INDIA – Indian army tackles cheating by making 1,000 candidates take exam in underwear in field
(London’s Daily Telegraph) – India’s army made candidates at a recruitment day in Bihar take a written exam in their underwear to prevent them from cheating after a spate of exam scandals in the eastern state.
Images in the Indian Express showed dozens of men sitting cross-legged in a field clad only in underpants, with many resting their test papers on their thighs, while a uniformed supervisor stood guard.
The paper quoted an army source as saying they took the radical step to “save time on frisking so many people” after more than 1,000 candidates turned up.
“We had no option but to comply with the instructions even though it felt odd,” one would-be recruit told the paper.
An army spokesman in New Delhi refused to comment on the report, which came a year after police in Bihar said they had arrested around 1,000 aspiring officers for paying people to sit their exams for them.
The High Court in the Bihar capital Patna on Tuesday (March 1) asked the defense ministry for an explanation of the unusual move, after a lawyer filed a petition against the army.
Cheating – using methods ranging from old-fashioned crib sheets to hi-tech spy cameras – is common in India, mostly to secure good school grades and highly-sought government jobs.
The impoverished state of Bihar, also one of the most populous, is especially notorious.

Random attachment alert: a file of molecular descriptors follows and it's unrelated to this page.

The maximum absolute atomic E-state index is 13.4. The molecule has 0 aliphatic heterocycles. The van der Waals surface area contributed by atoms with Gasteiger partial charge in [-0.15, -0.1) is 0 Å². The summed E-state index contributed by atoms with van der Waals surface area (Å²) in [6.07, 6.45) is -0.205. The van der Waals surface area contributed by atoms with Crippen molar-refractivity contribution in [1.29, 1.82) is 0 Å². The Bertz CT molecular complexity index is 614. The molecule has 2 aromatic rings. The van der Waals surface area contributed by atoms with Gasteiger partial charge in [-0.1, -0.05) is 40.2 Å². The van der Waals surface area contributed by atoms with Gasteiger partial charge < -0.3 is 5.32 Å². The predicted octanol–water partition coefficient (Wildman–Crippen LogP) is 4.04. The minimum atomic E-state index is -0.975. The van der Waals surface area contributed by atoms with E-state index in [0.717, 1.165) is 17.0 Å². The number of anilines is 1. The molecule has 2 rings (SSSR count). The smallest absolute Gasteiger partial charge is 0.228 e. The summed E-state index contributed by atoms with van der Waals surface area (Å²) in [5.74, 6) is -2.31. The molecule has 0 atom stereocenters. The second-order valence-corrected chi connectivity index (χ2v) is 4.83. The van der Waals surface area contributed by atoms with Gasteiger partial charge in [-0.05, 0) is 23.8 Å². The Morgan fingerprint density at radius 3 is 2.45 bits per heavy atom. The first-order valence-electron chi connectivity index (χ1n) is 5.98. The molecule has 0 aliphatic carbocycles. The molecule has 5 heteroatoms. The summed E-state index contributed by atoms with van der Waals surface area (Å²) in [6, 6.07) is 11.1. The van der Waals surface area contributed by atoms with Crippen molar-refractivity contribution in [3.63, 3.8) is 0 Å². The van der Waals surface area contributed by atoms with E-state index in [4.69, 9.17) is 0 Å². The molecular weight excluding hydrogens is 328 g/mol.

Last year a scandal in the state that saw relatives scale the walls of a school exam centre to pass notes to candidates went viral and made national headlines. (see video report below)
In the western state of Gujarat, authorities on Sunday blocked mobile phone Internet services in a string of cities and towns where entrance exams were taking place for public service jobs, to stamp out cheating.
MEXICO – Mexico to fire 3,300 teachers who failed to turn up for exam
(London’s Daily Telegraph) – Mexico’s government will fire more than 3,300 teachers who skipped evaluations under a controversial education reform that has sparked protest in the country’s poorest states, authorities said on Monday (February 29).
Aurelio Nuno, education minister, said 2.2 percent of the 153,000 teachers who had to take the test never showed up and will be fired on Tuesday (March 1).
Some 15 percent flunked the exam, but they will keep their jobs while receiving training to retake the test in the next 12 months, said Mr. Nuno.
“No child will be left without a teacher,” he said.
In all, 51.5 percent of teachers either failed or got a “sufficient” grade that requires further training, while 48.5 per cent got high marks that will allow them to apply for promotions or get raises.